By AMERICAN HEART ASSOCIATION NEWS
People who require daily living assistance are often excluded from clinical trials with intravenous thrombolysis, or IVT – clot-busting drugs given through an I.V. line to people experiencing an acute ischemic stroke. Because of a lack of information about this population, if they have a stroke, they may not be treated with clot busters due to the expected higher risk of bleeding complications and lower treatment response.
But IVT may in fact be safe and effective in patients who were unable to live alone without help from another person before their stroke, according to new research in the American Heart Association’s journal Stroke.
“These findings prove that randomized-controlled IVT trials should be considered for such patients,” Henrik Gensicke, M.D., lead author and neurologist in the Department of Neurology at the University Hospital Basel in Switzerland, said in a news release.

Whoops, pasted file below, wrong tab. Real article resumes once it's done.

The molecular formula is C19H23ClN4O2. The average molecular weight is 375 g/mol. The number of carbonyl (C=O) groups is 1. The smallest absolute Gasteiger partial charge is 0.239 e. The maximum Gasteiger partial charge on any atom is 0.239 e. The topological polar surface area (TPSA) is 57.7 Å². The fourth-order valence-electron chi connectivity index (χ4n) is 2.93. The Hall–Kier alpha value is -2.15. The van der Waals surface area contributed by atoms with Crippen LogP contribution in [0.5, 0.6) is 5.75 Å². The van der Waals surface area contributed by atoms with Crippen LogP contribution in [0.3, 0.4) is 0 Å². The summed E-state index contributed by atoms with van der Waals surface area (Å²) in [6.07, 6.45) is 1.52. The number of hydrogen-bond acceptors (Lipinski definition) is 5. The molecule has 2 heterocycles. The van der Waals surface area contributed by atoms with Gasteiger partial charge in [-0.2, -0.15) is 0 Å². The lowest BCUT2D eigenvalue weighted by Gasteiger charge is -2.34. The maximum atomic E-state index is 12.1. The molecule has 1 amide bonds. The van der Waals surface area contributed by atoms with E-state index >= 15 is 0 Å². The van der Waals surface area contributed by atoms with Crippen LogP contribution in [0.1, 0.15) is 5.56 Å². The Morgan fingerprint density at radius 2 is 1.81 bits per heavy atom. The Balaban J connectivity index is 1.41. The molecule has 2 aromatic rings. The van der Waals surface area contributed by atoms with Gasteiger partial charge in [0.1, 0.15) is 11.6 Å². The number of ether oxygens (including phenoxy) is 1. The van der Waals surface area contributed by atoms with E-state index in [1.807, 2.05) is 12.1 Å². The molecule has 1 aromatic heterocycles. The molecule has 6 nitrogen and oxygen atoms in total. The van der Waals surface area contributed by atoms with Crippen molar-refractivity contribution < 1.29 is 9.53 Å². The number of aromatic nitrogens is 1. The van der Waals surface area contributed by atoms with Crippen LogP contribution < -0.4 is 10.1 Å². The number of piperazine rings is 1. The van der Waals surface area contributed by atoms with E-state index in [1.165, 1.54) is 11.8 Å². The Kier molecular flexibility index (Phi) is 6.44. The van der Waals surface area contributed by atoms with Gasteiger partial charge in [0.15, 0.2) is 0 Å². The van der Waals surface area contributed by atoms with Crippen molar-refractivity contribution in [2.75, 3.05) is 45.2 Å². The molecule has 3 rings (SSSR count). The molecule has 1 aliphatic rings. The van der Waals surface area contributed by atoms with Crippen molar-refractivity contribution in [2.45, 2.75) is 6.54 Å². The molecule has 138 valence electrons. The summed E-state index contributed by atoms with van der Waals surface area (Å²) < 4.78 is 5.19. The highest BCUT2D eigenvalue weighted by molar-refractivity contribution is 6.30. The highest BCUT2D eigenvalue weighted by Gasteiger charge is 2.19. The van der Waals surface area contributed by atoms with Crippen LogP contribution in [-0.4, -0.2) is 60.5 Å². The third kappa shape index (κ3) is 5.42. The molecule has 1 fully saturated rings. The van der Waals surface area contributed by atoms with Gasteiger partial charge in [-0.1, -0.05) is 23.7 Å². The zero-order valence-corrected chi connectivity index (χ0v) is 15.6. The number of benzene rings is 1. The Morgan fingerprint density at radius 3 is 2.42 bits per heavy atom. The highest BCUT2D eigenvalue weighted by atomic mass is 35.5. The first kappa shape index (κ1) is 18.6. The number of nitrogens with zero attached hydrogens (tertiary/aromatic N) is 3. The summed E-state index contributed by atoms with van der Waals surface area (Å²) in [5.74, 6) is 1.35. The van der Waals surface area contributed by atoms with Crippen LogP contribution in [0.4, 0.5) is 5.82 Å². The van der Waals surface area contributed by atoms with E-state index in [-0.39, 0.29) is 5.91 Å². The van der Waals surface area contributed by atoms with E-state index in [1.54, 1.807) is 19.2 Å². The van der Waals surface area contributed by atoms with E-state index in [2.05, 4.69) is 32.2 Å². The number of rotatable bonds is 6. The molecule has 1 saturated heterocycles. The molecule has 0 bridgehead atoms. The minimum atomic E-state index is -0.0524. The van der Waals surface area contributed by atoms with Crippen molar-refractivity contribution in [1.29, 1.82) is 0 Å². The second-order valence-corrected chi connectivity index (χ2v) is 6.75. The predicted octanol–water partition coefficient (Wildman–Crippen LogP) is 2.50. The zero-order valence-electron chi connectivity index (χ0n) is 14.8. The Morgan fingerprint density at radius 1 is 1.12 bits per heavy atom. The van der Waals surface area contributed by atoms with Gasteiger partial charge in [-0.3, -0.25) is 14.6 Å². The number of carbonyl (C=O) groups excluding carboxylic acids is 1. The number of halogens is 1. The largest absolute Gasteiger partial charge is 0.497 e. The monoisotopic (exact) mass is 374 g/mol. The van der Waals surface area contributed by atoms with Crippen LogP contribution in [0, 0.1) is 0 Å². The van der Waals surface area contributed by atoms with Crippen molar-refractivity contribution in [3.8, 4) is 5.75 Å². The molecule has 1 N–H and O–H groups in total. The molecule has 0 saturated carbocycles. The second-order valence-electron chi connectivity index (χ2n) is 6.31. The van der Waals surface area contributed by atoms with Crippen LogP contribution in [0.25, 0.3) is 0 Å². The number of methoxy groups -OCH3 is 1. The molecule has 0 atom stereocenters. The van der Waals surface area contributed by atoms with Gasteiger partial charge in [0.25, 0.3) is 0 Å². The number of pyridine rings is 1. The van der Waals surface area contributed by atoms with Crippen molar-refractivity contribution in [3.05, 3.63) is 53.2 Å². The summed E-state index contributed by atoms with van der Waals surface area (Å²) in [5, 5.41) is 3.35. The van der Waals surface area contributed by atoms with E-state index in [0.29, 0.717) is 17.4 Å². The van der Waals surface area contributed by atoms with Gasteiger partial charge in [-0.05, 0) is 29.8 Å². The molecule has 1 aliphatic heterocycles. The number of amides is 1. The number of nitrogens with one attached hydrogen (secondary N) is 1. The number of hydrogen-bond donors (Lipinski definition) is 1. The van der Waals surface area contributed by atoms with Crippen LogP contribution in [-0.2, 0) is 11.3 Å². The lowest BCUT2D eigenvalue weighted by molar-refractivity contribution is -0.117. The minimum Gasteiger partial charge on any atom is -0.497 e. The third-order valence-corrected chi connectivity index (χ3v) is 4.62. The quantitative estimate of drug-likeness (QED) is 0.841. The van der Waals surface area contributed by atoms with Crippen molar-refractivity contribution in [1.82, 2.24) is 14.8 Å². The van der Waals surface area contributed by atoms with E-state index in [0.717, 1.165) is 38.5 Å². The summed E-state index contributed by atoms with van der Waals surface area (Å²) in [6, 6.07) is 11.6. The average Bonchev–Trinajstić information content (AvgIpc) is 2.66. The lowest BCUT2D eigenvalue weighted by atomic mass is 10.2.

Among 7,430 IVT-treated patients in 12 European stroke centers, 6.6 percent were dependent prior to stroke. Researchers measured the degree of disability at three months after stroke onset. In this case, poor outcome included not reaching at least pre-stroke dependence among the dependent group.
Within three months after IVT treatment, dependent patients were twice as likely to die as independent patients. However, poor outcome and intracranial hemorrhages was equally frequent in both groups.
Among three-month survivors, the proportion of dependent patients with poor outcome did not differ from independent patients. After adjusting for age and stroke severity, dependent patients were at lower risk of poor outcomes than independent patients.
“Concerns of higher complication rates from IVT treatment resulting in a less than favorable risk-benefit ratio for dependent patients might be unjustified and perhaps should be set aside to allow further study,” Gensicke said.
In the new study, prior stroke, dementia, heart and bone diseases were the most common causes of preexisting dependency, and dependent patients were older, more often female, had more severe strokes and were more often prescribed antithrombotic medication than previously independent patients.